The Mini tennis is the new frontier of sports for children: not only does the playful aspect prevail over the didactic one, but also fields and equipment are suitable for children, to ensure maximum comfort during play.
Here, therefore, that the rackets are smaller to simplify the grip and be more manageable, the balls depressurized to have a lower rebound, the court slightly resized to facilitate the movement from one side to the other.
What really makes the difference, however, is the approach envisaged during the lessons.
If, in fact, traditional tennis courses are mostly based on teaching technique, minitennis lessons start from the assumption that a child’s first need, especially in pre-school age, is play. The playful dimension, therefore, is not only an integral part of the lesson, but it is the educational method used to arrive later, at a later stage, in the actual teaching of the discipline.
This assumes that the child is involved throughout the course without leaving him the chance to get bored or repeat the same movements over and over again.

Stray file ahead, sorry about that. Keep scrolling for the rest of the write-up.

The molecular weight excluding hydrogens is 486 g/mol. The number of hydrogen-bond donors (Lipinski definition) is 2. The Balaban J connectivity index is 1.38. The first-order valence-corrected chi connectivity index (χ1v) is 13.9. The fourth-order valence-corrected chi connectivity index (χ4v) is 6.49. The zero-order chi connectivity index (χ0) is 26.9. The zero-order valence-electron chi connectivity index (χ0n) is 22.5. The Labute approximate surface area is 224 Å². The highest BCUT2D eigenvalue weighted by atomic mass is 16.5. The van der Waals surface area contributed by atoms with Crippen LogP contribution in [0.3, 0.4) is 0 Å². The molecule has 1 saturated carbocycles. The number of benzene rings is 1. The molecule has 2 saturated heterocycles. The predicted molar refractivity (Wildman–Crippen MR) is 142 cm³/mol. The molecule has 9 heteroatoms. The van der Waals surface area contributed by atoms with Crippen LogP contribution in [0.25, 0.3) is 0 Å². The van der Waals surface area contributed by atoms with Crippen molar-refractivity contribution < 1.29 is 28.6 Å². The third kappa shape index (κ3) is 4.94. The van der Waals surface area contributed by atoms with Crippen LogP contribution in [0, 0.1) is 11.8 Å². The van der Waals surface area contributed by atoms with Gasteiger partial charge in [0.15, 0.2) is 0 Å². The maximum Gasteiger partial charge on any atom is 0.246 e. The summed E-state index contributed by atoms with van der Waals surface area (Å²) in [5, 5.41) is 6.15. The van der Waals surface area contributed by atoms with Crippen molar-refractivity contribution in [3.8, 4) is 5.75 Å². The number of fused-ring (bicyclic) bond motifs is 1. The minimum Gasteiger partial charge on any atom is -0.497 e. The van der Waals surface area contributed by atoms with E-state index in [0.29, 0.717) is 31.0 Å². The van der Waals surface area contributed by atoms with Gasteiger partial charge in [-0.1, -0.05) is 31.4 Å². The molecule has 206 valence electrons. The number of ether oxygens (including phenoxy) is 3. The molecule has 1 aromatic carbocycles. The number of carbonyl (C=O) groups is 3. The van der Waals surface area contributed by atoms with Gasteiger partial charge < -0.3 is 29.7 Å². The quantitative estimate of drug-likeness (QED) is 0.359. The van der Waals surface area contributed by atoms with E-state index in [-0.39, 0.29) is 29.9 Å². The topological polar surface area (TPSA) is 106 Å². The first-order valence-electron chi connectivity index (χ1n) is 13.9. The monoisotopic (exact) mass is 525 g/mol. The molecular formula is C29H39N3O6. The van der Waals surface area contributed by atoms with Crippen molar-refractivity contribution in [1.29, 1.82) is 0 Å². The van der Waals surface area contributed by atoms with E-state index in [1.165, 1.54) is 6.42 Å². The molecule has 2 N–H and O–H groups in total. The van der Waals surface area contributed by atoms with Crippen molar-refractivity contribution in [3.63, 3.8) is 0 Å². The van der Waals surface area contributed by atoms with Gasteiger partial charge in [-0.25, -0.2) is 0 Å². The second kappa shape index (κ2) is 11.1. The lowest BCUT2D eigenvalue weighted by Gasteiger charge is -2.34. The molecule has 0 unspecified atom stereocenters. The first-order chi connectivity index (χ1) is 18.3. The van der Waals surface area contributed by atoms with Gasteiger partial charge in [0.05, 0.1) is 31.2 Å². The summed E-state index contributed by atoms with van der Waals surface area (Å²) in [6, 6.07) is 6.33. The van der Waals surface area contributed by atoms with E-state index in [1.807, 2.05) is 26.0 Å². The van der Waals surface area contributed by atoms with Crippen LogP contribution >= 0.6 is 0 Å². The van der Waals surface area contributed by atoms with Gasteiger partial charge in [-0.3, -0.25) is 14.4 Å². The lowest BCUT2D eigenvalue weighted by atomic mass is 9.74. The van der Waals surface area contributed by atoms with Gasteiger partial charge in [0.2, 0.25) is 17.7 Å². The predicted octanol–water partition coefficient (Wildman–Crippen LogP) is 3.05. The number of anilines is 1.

THE ACTIVATION PHASE
In mini tennis courses great importance is given to activation phase, or warm-up, during which the teacher is asked to create the right climate among the participants by proposing warm-up exercises that involve everyone and, at the same time, give the child the opportunity to use all the muscles by developing motor activity, coordination and balance.
This phase, normally absent in adult lessons, is useful for starting to set up the lesson and is the moment in which games and exercises are proposed aimed at developing all the muscles (even that of the less involved limbs): activities that enhance resistance, balance, coordination, concentration …
The child therefore feels that he is participating in the lesson and is stimulated to continue, without the more technical aspect being really penalized.
THE OBJECTIVES OF THE COURSES
The objective of the mini tennis courses, therefore, is not to churn out a perfect tennis player, but to provide the child with the basic tools to then be able to access traditional courses and the first real matches.
- become familiar with the racket
- become familiar with the ball
- learn basic techniques
- test your coordination skills
- know the rules of the game
- familiarize yourself with the play space
Proposed in this way, with a more bland approach to technical teachings (which, however, are provided) and more focused on playful aspects, tennis can be practiced even from 4-year-olds, generally excluded from traditional courses.